It was the deadliest day for American troops during the war in Afghanistan — and it came three months after other SEAL Team Six members carried out the raid that resulted in the death of bin Laden.
Ed Darack, author of "The Final Mission of Extortion 17," wrote in a 2015 piece for Air & Space magazine that the timeframe gave birth to numerous baseless conspiracy theories about the crash. In his 2017 book about the crash, Darack addressed theories specifically about the Obama administration’s alleged involvement.
"The most egregious media reportage transcended the merely ignorant and pushed into maliciousness," he wrote. "This small number of theories, often politically motivated or at least tainted, suggested the absurd: that the Obama administration had the SEALs intentionally targeted."
In the former report, known as the Colt Report, Army Brig. Gen. Jeffrey Colt led a team of investigators that inspected the helicopter wreckage, reviewed documents associated with the crash and interviewed eyewitnesses. He concluded that the helicopter "was shot down with a rocket-propelled grenade (RPG) fired by a Taliban fighter as the helicopter neared its landing zone."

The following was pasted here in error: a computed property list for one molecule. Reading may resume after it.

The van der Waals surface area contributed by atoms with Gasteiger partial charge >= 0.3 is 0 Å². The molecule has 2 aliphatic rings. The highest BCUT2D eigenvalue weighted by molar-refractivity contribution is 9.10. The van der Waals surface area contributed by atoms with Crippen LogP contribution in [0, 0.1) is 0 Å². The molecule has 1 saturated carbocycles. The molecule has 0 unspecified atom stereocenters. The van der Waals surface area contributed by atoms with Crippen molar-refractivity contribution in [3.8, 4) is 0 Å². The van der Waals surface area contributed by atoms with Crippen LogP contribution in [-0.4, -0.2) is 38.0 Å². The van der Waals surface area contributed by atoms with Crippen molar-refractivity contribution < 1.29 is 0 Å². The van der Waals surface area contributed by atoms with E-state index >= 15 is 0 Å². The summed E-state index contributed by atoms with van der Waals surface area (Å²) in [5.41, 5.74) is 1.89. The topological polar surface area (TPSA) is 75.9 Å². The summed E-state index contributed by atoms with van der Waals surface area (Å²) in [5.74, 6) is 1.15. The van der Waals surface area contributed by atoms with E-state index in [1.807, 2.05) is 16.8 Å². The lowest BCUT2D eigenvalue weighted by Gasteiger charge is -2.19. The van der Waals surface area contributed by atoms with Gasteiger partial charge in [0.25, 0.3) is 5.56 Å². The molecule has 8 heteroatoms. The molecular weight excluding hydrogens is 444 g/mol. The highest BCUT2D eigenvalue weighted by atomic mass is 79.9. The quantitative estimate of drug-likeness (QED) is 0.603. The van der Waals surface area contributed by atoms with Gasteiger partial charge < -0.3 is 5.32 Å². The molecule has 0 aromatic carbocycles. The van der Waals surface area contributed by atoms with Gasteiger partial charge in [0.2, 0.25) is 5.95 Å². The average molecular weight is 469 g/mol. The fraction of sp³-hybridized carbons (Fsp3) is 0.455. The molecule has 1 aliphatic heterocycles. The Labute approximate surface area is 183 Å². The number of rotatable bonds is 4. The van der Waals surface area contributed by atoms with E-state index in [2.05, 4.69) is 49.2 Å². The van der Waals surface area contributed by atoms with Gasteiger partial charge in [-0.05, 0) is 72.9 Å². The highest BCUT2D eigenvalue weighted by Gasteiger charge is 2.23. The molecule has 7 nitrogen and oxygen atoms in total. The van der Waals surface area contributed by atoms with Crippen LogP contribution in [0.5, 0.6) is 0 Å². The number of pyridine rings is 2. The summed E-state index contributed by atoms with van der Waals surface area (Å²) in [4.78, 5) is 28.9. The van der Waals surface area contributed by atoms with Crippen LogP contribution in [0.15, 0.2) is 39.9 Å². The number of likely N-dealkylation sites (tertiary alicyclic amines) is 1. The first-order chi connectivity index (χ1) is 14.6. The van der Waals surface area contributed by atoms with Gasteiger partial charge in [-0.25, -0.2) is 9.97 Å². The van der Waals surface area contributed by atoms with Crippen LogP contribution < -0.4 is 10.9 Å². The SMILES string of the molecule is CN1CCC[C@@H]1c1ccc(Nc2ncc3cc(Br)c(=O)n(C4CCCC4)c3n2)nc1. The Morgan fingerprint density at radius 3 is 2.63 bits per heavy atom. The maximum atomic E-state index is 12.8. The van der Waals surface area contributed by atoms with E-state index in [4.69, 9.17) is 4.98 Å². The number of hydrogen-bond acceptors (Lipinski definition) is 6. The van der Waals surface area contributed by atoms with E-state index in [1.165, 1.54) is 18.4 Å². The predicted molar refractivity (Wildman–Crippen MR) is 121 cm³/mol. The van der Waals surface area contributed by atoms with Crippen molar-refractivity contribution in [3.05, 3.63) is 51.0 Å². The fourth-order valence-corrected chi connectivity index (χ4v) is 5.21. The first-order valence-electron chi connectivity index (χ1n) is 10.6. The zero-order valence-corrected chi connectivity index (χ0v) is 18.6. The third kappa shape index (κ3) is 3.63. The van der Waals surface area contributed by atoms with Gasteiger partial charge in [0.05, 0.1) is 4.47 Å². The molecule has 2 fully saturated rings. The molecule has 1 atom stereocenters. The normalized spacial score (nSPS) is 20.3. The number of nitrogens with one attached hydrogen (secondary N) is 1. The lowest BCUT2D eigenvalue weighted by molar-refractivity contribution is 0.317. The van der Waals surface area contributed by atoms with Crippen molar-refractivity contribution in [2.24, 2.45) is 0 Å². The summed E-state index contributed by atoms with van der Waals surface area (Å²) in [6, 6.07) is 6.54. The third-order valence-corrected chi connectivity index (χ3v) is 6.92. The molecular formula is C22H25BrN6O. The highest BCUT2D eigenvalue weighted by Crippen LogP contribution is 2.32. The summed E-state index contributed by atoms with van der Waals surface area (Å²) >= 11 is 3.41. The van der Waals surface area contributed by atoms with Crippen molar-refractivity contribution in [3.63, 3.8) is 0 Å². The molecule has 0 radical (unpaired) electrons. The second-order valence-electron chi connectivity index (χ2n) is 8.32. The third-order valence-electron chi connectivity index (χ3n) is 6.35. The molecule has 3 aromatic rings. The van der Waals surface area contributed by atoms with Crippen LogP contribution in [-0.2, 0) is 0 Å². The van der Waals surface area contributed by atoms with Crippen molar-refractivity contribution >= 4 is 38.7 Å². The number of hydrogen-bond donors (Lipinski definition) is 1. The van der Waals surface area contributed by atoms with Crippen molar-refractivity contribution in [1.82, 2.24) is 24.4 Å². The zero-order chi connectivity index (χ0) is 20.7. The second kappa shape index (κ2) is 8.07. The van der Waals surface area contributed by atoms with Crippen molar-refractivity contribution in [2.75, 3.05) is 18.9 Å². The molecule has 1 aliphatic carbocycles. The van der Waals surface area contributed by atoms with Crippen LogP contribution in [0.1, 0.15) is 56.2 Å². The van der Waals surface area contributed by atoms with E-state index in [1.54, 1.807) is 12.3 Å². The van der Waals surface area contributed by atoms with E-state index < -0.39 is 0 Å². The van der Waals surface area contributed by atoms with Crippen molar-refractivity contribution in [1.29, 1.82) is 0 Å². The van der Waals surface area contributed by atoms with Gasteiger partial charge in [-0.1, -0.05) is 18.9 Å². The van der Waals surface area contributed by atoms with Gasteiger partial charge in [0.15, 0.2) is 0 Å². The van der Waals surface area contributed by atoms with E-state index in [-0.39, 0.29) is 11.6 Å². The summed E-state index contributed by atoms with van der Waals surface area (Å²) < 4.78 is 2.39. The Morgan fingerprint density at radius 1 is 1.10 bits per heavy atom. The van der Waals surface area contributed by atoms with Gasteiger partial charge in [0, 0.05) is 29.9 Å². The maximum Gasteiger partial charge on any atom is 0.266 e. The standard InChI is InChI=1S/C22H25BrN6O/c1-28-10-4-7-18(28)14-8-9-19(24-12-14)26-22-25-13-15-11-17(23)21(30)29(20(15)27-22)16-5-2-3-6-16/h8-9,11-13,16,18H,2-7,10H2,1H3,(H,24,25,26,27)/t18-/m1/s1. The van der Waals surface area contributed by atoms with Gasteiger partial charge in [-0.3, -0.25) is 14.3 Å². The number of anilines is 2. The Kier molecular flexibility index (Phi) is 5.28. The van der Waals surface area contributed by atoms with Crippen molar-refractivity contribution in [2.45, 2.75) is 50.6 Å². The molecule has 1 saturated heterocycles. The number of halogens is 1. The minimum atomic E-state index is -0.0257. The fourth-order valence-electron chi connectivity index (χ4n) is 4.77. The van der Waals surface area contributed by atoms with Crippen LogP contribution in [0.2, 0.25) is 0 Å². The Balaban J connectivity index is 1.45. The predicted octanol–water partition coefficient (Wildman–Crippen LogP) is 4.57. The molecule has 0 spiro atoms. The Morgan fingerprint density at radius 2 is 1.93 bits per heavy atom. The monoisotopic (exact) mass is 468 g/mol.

"The Colt Report correctly identified the sole cause of the downing: a lucky shot," Darack wrote in "The Final Mission of Extortion 17."
What about the other two components of Parrot’s conspiracy theory: that the Obama administration paid Iran and coordinated the Benghazi attacks?
Billions of dollars in Iranian assets were unfrozen following the Iran nuclear deal in 2015, but they weren’t a payout. In 2016, the Obama administration sent a $400 million pallet of cash to Iran as part of a resolution to a decades-long financial dispute over the sale of military parts. There’s no evidence the money was part of a plan to extort the U.S.
The final report of the House Select Committee on Benghazi outlined how a mix of local extremist groups, including Ansar al-Sharia and several al-Qaeda-linked groups, were likely behind the attack that resulted in the death of J. Christopher Stevens, the American ambassador to Libya, and three other U.S. citizens. The investigation did not find evidence that the Obama administration somehow coordinated the attack.
We reached out to the Biden campaign for a comment on the conspiracy theory that Trump shared, but we haven’t heard back.
Claims that Obama and Biden "directly participated in a plot" to murder members of SEAL Team Six are wrong.
The conspiracy theory hinges on one man’s unproven assertions about the 2012 Benghazi attacks, the death of bin Laden and the 2011 crash of the Extortion 17 helicopter in Afghanistan.